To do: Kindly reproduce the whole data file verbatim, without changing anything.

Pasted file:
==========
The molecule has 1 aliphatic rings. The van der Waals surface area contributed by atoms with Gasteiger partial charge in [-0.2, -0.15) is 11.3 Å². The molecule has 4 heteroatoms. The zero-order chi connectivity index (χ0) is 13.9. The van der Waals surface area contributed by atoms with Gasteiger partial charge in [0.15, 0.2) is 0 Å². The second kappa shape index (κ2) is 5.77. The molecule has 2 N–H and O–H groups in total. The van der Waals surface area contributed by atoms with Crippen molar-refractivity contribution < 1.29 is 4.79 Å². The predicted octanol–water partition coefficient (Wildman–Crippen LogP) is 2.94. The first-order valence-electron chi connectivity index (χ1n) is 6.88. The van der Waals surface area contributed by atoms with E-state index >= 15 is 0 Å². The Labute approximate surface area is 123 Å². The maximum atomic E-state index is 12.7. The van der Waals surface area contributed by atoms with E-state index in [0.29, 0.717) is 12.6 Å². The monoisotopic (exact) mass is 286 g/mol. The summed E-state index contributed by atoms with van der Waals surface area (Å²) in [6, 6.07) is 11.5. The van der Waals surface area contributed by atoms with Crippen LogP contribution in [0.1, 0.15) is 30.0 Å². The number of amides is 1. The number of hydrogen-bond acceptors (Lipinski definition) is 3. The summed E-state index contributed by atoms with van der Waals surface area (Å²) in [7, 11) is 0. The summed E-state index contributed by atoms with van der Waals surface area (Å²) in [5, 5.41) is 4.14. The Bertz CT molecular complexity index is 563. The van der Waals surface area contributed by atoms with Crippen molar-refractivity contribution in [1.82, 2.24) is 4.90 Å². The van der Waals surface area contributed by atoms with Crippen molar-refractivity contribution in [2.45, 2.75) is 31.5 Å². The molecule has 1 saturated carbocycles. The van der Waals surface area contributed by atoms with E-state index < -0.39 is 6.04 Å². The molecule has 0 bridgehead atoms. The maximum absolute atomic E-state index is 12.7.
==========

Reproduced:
The molecule has 1 aliphatic rings. The van der Waals surface area contributed by atoms with Gasteiger partial charge in [-0.2, -0.15) is 11.3 Å². The molecule has 4 heteroatoms. The zero-order chi connectivity index (χ0) is 13.9. The van der Waals surface area contributed by atoms with Gasteiger partial charge in [0.15, 0.2) is 0 Å². The second kappa shape index (κ2) is 5.77. The molecule has 2 N–H and O–H groups in total. The van der Waals surface area contributed by atoms with Crippen molar-refractivity contribution < 1.29 is 4.79 Å². The predicted octanol–water partition coefficient (Wildman–Crippen LogP) is 2.94. The first-order valence-electron chi connectivity index (χ1n) is 6.88. The van der Waals surface area contributed by atoms with E-state index >= 15 is 0 Å². The Labute approximate surface area is 123 Å². The maximum atomic E-state index is 12.7. The van der Waals surface area contributed by atoms with E-state index in [0.29, 0.717) is 12.6 Å². The monoisotopic (exact) mass is 286 g/mol. The summed E-state index contributed by atoms with van der Waals surface area (Å²) in [6, 6.07) is 11.5. The van der Waals surface area contributed by atoms with Crippen LogP contribution in [0.1, 0.15) is 30.0 Å². The number of amides is 1. The number of hydrogen-bond acceptors (Lipinski definition) is 3. The summed E-state index contributed by atoms with van der Waals surface area (Å²) in [7, 11) is 0. The summed E-state index contributed by atoms with van der Waals surface area (Å²) in [5, 5.41) is 4.14. The Bertz CT molecular complexity index is 563. The van der Waals surface area contributed by atoms with Crippen molar-refractivity contribution in [1.82, 2.24) is 4.90 Å². The van der Waals surface area contributed by atoms with Crippen molar-refractivity contribution in [2.45, 2.75) is 31.5 Å². The molecule has 1 saturated carbocycles. The van der Waals surface area contributed by atoms with E-state index < -0.39 is 6.04 Å². The molecule has 0 bridgehead atoms. The maximum absolute atomic E-state index is 12.7.